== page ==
“You obviously recognize some of the names nationally,” said Jones. “But for me, I don’t try to get too hyped up on who I’m going against. It was just kind of, ‘go with the flow’ because there’s going to be a lot of good players there but you can’t mentally psych yourself out around one guy because if you get out of your head in one-on-ones, it’s not a good thing. At the end of the day you’re the one that controls the pace, not your defensive player.”
A prospect’s athleticism is put on full display during the combine – questions like who can run the fastest and who is the slowest, who can bench the most and who can jump the highest are all answered when the final day of the event comes to a close.
But what the coaches and general managers can’t get from watching each and every drill is who the players are when they step away from the field.
If prospects didn’t think of the combine as a job interview before, they will after they take part in the interviewing process.
Teams bring a panel of personnel – that can include head coaches, defensive coordinators, offensive coordinators, general managers and anything in between – to a room where they sit down with a player they want to get to know a bit better. Any question about anything is fair game to be asked during the process.
Sound nerve-racking? You bet it is.
“You have 10 plus people in a room staring at you trying to ask you questions,” Jones recalled. “(They’re) trying to get under your skin about things that maybe have happened in the past or if you have shortcomings of any sort, they want to figure out what kind of person you are.”
Jones is certain the Argos “went easy” on him during his interview with Toronto – the Argos did draft him that season after all. Former Argos’ head coach Scott Milanovich was running the show and after hearing stories about how stressful the process could be Jones was pleasantly surprised by what he actually experienced.
“I would always bring myself to a very professional state before I go to the interviews,” said Jones. “And he (Milanovich) lightened the air and said, ‘I think you’re a great player and I think you can really play at the next level.’”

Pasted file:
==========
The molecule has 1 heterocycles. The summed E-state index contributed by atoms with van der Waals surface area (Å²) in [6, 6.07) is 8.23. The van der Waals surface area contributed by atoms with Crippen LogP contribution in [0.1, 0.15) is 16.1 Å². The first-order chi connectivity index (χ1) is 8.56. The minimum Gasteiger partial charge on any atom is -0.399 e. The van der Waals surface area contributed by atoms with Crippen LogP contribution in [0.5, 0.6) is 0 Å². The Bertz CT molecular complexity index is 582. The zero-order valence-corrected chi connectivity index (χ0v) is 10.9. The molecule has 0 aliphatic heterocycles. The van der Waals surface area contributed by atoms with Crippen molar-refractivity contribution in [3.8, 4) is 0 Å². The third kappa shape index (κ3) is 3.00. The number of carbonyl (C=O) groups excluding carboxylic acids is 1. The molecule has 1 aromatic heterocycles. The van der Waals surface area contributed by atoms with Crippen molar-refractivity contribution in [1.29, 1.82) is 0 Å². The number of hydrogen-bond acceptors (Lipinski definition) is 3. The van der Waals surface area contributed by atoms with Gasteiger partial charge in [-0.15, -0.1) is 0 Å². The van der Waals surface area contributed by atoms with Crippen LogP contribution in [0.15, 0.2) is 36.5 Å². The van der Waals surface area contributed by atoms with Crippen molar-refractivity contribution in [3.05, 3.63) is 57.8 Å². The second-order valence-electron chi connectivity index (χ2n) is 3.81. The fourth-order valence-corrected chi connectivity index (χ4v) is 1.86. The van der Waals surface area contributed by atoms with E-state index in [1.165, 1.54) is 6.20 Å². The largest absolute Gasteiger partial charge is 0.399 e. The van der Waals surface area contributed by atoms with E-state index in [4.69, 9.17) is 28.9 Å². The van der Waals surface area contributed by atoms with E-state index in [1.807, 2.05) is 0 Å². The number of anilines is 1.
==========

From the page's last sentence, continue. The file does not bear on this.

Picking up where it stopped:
Most of the questions asked were football related for Jones and Loffler, neither experienced any inquires that may have been tricky in an attempt to throw them off. Loffler was asked in almost every interview he was in about his injuries – he suffered two ACL injuries to the same knee and labral repairs on either side of his hips – but nothing unusual came up.
“I didn’t really have any really weird questions,” Loffler said of his interviews. “I heard some questions that other guys got asked that were kind of strange but for me personally, I had mostly football related questions.”
Some of those bizarre questions included asking prospects what they thought they would run in the 40-yard dash or if they were willing to move away from home if they were drafted by a team out West like Winnipeg, for example.
But perhaps the most interesting question happened to a prospect that told Jones of a problem he had experienced.
“One guy came up to me and said, ‘one of the coaches asked me who won the Grey Cup last year and I didn’t even know.’ The guy didn’t even know,” laughed Jones. “They were grilling him saying, ‘this is the CFL, you should know who won the Grey Cup last year.’”
Skill and preparation, physical and mental, is essential for success at the combine as the prospects head into what could be the defining moment of their career and as Loffler says, it’s crucial just to stay cool.
“Overall, you just have to stay relaxed, that’s the biggest thing,” he said. “You can’t really get tied up in your own head or else that’s when you make mistakes.”